Re: Is there some guideline saying that native packages should be avoided?
Scripsit Panu Kalliokoski <email@example.com>
> It was pointed to me that packages should be preferably non-native,
> even if no source release without the debian/ subdir has ever
> I would like to ask whether there really is such a guideline, and if so,
> which are the technical / political reasons that lead to it.
In addition do the answers Lars gave, I think there is a major
consideration to make for people who do _not_ use Debian but are
still interested in your software. Because of the sheer size of
Debian, it is not uncommon to use our source archive as a generic
place to find free software sources - sort of a meta-CxAN.
For this kind of users, a non-native package is a clear signal that
the software is supposed to be generally useful on Linux and probably
also other unices. Conversely, a Debian-native package may make people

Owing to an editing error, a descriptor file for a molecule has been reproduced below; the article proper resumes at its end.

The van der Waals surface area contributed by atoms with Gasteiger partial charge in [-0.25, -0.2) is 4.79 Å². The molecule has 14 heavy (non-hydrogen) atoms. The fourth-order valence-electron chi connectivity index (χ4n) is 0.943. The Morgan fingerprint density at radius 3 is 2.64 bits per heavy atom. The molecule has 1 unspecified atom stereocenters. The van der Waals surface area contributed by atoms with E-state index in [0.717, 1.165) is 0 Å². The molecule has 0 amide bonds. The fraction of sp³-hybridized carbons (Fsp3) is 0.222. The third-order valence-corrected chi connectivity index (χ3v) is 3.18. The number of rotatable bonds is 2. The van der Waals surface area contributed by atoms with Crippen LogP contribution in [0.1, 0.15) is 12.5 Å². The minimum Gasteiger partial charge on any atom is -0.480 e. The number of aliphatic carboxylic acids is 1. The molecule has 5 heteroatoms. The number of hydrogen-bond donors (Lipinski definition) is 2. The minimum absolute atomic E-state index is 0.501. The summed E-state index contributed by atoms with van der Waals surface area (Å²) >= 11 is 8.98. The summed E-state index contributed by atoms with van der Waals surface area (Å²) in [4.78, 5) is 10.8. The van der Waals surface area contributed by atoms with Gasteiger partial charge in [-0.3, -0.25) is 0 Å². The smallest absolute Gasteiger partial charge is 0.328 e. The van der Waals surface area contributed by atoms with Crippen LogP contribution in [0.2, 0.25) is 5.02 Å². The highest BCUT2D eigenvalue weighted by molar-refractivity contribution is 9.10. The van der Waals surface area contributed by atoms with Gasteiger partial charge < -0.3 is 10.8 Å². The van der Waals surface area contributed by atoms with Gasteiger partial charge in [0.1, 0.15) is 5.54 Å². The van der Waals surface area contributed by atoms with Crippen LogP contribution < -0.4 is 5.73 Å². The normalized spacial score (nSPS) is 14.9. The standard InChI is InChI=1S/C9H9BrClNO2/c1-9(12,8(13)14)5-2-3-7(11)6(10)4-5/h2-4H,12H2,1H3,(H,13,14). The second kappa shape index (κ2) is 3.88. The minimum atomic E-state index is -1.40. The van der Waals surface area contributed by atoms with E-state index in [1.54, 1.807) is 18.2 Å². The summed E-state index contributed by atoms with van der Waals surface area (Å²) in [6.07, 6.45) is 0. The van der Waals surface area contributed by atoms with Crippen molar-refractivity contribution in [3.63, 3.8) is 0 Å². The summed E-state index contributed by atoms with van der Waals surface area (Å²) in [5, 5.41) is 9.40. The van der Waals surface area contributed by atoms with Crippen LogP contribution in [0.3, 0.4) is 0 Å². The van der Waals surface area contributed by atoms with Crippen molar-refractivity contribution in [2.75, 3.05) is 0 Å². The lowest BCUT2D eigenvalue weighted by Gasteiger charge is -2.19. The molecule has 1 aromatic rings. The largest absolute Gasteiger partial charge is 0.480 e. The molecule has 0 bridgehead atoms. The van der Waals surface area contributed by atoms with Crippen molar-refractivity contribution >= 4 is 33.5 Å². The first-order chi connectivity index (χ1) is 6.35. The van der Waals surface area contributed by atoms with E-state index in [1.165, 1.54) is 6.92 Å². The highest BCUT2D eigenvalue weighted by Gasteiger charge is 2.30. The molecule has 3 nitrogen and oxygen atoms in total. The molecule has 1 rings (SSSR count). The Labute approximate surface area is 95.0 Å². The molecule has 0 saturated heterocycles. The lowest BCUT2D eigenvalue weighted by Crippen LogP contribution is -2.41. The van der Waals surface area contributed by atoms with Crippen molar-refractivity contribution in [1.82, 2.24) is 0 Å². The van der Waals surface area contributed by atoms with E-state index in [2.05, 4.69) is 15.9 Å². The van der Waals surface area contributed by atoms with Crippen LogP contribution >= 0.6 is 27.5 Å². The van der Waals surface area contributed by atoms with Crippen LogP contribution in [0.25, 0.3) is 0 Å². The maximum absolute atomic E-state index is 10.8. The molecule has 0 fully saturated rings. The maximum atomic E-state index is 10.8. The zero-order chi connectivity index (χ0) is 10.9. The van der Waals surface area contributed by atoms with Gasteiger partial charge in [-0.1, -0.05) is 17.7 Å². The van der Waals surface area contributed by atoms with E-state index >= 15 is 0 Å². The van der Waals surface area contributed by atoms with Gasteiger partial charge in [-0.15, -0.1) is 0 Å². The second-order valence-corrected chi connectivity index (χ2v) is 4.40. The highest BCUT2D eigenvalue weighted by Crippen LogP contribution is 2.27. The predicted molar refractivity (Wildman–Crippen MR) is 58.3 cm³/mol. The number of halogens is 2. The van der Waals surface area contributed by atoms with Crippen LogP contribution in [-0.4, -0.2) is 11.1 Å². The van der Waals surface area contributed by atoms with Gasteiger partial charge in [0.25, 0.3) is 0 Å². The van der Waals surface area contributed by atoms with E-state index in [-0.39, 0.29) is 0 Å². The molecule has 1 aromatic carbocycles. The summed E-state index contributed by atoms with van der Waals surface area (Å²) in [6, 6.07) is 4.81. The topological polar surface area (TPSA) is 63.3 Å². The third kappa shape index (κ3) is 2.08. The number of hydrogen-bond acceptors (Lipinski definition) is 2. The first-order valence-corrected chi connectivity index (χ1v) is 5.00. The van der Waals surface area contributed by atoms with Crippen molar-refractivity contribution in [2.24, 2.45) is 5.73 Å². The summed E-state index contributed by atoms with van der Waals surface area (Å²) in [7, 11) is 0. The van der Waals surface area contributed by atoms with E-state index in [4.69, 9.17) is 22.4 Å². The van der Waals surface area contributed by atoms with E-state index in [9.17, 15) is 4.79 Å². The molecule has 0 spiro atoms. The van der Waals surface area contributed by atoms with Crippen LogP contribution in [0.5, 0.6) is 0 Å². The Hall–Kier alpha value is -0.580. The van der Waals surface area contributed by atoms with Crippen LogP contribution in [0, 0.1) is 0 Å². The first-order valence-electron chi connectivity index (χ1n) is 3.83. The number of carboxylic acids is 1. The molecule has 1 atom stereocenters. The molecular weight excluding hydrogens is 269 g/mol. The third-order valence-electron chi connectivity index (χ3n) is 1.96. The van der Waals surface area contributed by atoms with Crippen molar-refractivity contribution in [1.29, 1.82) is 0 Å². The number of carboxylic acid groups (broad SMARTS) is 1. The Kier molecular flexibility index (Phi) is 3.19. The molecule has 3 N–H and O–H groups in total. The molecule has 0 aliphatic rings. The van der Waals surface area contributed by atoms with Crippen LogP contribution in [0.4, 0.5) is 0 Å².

assume that you don't care a bit whether it compiles or runs on other
OSes, and that you would be reluctant to accept patches for
portability beyond Debian, or patches for easier installation in $HOME
for users who are not root on their system, and so on.
Further, providing an .orig.tar.gz without the debian/ directory helps
prevent confusion for users on non-Debian systems.
And if you do provide such a debian/-less tarball for nondebian
users then of course you SHOULD use that as pristine source in the
Debian package too.
And last: if someday _you_ decide that you like, say, Ubuntu better
than Debian and start releasing your master distribution there instead
of here, confusion will result if the Ubuntu packaging in debian/
cannot be easily separated from the upstream source that a new Debian
maintainer might want to package.
It is easier to just do it right from the beginning.
Henning Makholm "Jeg mener, at der eksisterer et hemmeligt
selskab med forgreninger i hele verden, som
arbejder i det skjulte for at udsprede det rygte at
der eksisterer en verdensomspændende sammensværgelse."